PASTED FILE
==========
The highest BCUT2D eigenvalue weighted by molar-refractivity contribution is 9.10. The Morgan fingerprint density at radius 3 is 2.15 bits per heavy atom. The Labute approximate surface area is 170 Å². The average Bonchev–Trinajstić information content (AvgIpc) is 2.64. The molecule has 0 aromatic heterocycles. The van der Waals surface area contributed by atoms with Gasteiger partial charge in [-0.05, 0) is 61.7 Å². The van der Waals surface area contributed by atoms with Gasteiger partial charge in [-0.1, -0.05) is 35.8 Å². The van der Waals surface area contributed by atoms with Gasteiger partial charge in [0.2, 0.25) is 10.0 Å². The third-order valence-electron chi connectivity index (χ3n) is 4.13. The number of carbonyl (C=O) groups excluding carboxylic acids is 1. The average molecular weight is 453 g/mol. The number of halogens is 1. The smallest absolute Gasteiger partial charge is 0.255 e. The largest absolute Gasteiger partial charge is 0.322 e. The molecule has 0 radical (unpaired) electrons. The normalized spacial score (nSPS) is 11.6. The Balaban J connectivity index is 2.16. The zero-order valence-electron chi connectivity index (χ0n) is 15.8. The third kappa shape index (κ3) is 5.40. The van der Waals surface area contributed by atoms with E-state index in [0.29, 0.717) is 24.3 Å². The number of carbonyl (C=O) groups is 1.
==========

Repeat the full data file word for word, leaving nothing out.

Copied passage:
The highest BCUT2D eigenvalue weighted by molar-refractivity contribution is 9.10. The Morgan fingerprint density at radius 3 is 2.15 bits per heavy atom. The Labute approximate surface area is 170 Å². The average Bonchev–Trinajstić information content (AvgIpc) is 2.64. The molecule has 0 aromatic heterocycles. The van der Waals surface area contributed by atoms with Gasteiger partial charge in [-0.05, 0) is 61.7 Å². The van der Waals surface area contributed by atoms with Gasteiger partial charge in [-0.1, -0.05) is 35.8 Å². The van der Waals surface area contributed by atoms with Gasteiger partial charge in [0.2, 0.25) is 10.0 Å². The third-order valence-electron chi connectivity index (χ3n) is 4.13. The number of carbonyl (C=O) groups excluding carboxylic acids is 1. The average molecular weight is 453 g/mol. The number of halogens is 1. The smallest absolute Gasteiger partial charge is 0.255 e. The largest absolute Gasteiger partial charge is 0.322 e. The molecule has 0 radical (unpaired) electrons. The normalized spacial score (nSPS) is 11.6. The Balaban J connectivity index is 2.16. The zero-order valence-electron chi connectivity index (χ0n) is 15.8. The third kappa shape index (κ3) is 5.40. The van der Waals surface area contributed by atoms with E-state index in [0.29, 0.717) is 24.3 Å². The number of carbonyl (C=O) groups is 1.